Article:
A new poll has found a majority of Australians want the country to accept less migrants than before the Covid-19 pandemic, as 200,000 foreigners are set to arrive in coming months.
The Resolve Strategic poll for 9Fairfax newspapers found 58 per cent of those surveyed believe reopening Australia to migrants should start at a lower level than before the pandemic.
The poll result comes as Prime Minister Scott Morrison announced Australia would welcome back fully vaccinated skilled workers, international students and those on working holiday, family and humanitarian visas from December 1.
Up to 160,000 students and 50,000 skilled workers are expected to return to Australia in the next few months.
‘We’re expecting probably around about 200,000 or thereabouts that fit into the skilled and other visa categories that we would hope would take this up,’ Mr Morrison said this week.
Prime Minister Scott Morrison announced Australia would welcome back fully vaccinated skilled workers, international students and those on working holiday, family and humanitarian visas from December 1. About 58 per cent of those surveyed in a newspaper poll believe reopening Australia to migrants should start at a lower level than before the pandemic
Up to 160,000 students and 50,000 skilled workers are expected to return to Australia in the next few months
Australia’s shortage of skilled workers was exacerbated after it closed international borders at the onset of the Covid-19 pandemic
About 20 per cent of those polled indicated a preference for permanent migration to Australia to resume at its former level of 160,000 people a year.
Australia’s shortage of skilled workers was exacerbated after it closed international borders at the onset of the Covid-19 pandemic.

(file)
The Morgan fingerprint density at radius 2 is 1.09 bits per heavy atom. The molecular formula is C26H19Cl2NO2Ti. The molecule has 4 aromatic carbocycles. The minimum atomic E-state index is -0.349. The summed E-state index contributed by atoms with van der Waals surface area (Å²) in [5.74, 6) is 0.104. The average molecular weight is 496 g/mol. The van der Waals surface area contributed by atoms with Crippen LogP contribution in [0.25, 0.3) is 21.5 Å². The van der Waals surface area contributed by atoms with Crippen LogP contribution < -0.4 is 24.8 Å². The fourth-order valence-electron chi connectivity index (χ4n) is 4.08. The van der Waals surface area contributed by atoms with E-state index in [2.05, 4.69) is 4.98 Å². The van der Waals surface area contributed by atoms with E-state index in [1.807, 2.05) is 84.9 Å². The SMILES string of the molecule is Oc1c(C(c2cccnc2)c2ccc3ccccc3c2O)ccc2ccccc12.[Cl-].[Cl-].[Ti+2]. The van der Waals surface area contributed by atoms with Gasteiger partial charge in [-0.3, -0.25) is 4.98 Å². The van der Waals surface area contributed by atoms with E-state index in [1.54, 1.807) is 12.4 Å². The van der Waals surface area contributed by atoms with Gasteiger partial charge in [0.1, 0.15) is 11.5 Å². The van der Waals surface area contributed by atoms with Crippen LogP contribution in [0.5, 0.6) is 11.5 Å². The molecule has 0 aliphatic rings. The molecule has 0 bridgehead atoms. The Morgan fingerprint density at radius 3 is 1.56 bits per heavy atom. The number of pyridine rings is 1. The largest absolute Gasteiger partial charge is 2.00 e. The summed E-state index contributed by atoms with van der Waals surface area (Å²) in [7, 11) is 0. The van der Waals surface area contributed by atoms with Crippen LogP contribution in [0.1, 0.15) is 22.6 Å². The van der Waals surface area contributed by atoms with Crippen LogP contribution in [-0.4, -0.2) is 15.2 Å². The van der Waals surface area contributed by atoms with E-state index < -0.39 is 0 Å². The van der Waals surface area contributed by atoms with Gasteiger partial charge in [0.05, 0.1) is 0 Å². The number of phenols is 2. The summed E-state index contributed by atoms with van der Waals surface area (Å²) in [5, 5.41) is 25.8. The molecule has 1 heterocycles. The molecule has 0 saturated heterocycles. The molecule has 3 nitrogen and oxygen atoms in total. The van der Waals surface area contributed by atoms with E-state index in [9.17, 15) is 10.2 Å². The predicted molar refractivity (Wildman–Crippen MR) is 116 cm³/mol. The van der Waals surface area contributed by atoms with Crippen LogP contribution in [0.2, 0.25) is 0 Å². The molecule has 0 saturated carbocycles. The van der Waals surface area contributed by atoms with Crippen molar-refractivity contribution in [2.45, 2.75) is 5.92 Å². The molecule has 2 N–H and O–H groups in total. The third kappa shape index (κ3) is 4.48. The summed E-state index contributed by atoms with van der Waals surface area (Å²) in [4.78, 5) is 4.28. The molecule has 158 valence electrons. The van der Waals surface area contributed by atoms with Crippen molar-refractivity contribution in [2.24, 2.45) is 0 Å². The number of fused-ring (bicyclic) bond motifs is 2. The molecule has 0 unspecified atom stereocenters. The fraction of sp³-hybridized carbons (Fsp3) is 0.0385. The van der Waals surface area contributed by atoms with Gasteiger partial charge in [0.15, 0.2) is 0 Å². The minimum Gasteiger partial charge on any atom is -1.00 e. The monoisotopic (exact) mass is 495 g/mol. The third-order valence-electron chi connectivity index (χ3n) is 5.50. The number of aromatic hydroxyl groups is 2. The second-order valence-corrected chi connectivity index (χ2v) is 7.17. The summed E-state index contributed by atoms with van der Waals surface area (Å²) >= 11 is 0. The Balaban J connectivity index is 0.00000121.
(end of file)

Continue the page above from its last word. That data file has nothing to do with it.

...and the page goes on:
Advisory group Infrastructure Australia has estimated one in three skilled jobs – around 105,000 roles – on infrastructure projects would go unfilled in Australia by 2023.
The organisation said by 2025, Australia could expect a shortfall of 70,000 scientists and engineers, 19,000 project management professionals and 28,000 trades and labour workers.
‘We are seeing one of the most severe skills shortages in about two decades affecting the Australian economy,’ Australian Chamber of Commerce and Industry CEO Andrew McKellar said recently.
He suggested Australia’s skilled migration program needed to lift to as many as 200,000 new arrivals per year to meet worker shortages.
Passengers, including international students, arrive from Singapore on November 21 as part of a two-way travel bubble between the two countries
A majority of those polled thought family members of existing residents should be given priority as the migration program resumed, followed by partners of existing residents. About 40 per cent said priority should be given to skilled workers.
‘When people voice concerns about immigration we find it’s not generally about xenophobia or loss of identity,’ Resolve director Jim Reed told the Herald.
‘It’s more about the scale of immigration, and whether the economy, services and infrastructure are able to keep pace.’
Millionaire businessman and philanthropist Dick Smith recently claimed the decision to reopen borders to skilled workers was designed to push down labour costs for businesses.
‘It will keep wages down: that’s the main idea that the wealthy want to bring more people in,’ he told Daily Mail Australia.
‘It’s called the marketplace: having more and more people applying for the available jobs.
‘They can train up Australians to do many of these jobs but that’s expensive whereas it’s so much cheaper to bring them in from overseas.
‘You can bring them in basically for nothing, if you’re one of the billionaires, it’s the easiest way of increasing your wealth, which is what they’re all about.’
Mr Smith also predicted house prices would rise further as a result of the push for a larger migrant intake.